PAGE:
Universal Beams

Universal beams are the typical 'steel girder' many people might think of when they imagine structural steel based on encountering it in a domestic or light commercial setting.

These strong steel beams are frequently used to support objects above, from serving as a window lintel or roof-supporting joist, to grids of universal beams used to carry the weight of a balcony or mezzanine, with universal columns to provide the vertical strength.

You may see universal beams referred to as I-beams for short, due to their resemblance to a capital letter I with an upright and two horizontal sections at the top and bottom.

These horizontal elements are the fillets, and are also referred to as flanges - two flanges make a fillet at each side of the beam.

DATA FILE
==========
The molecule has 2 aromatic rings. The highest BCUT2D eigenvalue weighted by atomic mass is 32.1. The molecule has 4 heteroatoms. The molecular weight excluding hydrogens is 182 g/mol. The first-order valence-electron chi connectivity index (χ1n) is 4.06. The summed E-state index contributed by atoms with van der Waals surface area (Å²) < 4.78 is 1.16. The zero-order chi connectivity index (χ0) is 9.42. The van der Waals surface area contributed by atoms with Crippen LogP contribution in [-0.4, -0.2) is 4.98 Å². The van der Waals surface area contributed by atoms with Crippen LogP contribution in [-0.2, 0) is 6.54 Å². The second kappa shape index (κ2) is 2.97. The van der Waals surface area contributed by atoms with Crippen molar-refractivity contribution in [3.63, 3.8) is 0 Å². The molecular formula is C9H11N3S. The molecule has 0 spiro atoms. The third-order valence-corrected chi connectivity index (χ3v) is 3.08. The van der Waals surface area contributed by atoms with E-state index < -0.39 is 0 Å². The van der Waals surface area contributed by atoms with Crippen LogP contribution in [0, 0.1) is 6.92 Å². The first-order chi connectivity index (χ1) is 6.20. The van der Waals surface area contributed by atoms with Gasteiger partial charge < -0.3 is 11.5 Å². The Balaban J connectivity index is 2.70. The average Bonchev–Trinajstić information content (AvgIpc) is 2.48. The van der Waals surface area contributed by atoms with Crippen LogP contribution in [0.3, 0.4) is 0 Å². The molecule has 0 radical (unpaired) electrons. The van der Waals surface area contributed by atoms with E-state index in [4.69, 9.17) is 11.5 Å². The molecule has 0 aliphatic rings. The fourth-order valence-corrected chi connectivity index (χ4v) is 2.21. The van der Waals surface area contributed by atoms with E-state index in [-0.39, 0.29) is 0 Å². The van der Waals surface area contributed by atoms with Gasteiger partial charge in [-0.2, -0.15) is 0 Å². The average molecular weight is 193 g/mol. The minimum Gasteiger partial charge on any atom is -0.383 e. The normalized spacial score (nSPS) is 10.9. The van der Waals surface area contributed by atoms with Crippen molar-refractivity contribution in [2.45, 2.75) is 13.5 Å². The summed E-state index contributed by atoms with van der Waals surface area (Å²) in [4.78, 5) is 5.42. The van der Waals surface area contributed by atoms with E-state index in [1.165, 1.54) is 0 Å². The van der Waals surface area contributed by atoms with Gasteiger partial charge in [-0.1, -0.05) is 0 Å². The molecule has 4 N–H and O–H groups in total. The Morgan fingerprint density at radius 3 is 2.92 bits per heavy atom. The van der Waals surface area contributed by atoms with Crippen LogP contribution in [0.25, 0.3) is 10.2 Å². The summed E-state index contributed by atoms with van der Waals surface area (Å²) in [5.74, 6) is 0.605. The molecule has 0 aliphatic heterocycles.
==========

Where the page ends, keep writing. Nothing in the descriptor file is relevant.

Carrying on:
With all of these elements, it is possible to very accurately specify the size of a universal beam, including measurements of its total depth, the depth between the fillets and, therefore, the thickness of the fillets themselves.

The 'root radius' is a measurement of the curvature between the flanges and the upright, or 'web', and the thickness of the web itself may differ from that of the fillets.

Combining all of this data gives the mass per metre for the universal beam, and this typically varies from as much as 388.0kg to as little as 67.1kg.